Number One on his list:
Manias, Panics, and CrashesRead about all five titles.
by Charles P. Kindleberger
Basic Books, 1978
Charles P. Kindleberger's "Manias, Panics, and Crashes" is the definitive overview of financial emergencies. It was published 30 years ago but updated early in this decade (when Charlie was 90 years old!). A professor of economics at MIT and one of the designers of the Marshall Plan after World War II, Kindleberger practiced what he cheerfully called "literary economics," as distinguished from the mathematical or even statistical economics to which almost all his colleagues paid obeisance. The style of the book is conversational, but it is not merely a narrative; its many historical illustrations serve analytical purposes. In the chapter "Speculative Manias," for instance, Kindleberger considers the surge of gold prices in the 1970s, when gold spiked from less than $40 an ounce at the start of the decade to $200 by 1973. "The greater fool theory" was likely at work, Kindleberger says, as some buyers -- aware that they were buying into a bubble -- acquired gold intending to unload it before the bubble burst. The reader will find in these pages from a generation ago all the arguments being aired regarding the current economic mess. With typical grace and brevity, Kindleberger addresses a subject now much on our minds: "Given a seizure of credit in the system," he writes, "more is safer than less. The excess can be mopped up later. As for timing, it is an art. That says nothing -- and everything."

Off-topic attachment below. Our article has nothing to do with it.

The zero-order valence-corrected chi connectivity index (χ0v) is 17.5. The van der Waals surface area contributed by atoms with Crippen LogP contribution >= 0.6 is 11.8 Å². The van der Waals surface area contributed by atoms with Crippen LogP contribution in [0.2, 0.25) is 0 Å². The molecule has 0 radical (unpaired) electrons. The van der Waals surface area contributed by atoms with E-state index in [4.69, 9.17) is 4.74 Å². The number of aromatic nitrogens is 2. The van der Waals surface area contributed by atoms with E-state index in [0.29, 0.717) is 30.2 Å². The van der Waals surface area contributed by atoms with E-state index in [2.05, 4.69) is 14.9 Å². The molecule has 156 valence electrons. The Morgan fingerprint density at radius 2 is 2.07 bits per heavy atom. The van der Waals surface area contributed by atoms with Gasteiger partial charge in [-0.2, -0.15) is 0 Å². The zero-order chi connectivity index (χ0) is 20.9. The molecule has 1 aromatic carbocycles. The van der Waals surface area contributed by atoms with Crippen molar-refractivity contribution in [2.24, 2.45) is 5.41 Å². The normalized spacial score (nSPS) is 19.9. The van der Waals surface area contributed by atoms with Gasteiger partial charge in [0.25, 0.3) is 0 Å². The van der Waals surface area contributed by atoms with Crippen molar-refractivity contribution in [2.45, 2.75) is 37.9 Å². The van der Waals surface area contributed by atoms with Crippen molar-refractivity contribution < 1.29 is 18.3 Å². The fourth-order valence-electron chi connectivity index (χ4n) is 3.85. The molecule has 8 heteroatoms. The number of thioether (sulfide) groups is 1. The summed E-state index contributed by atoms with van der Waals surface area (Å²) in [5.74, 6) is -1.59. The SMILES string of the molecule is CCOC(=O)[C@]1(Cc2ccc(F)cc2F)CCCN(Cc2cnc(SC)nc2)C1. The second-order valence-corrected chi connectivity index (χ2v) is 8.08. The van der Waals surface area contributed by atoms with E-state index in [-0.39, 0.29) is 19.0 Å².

Related: Critic's chart: books on cash crashes.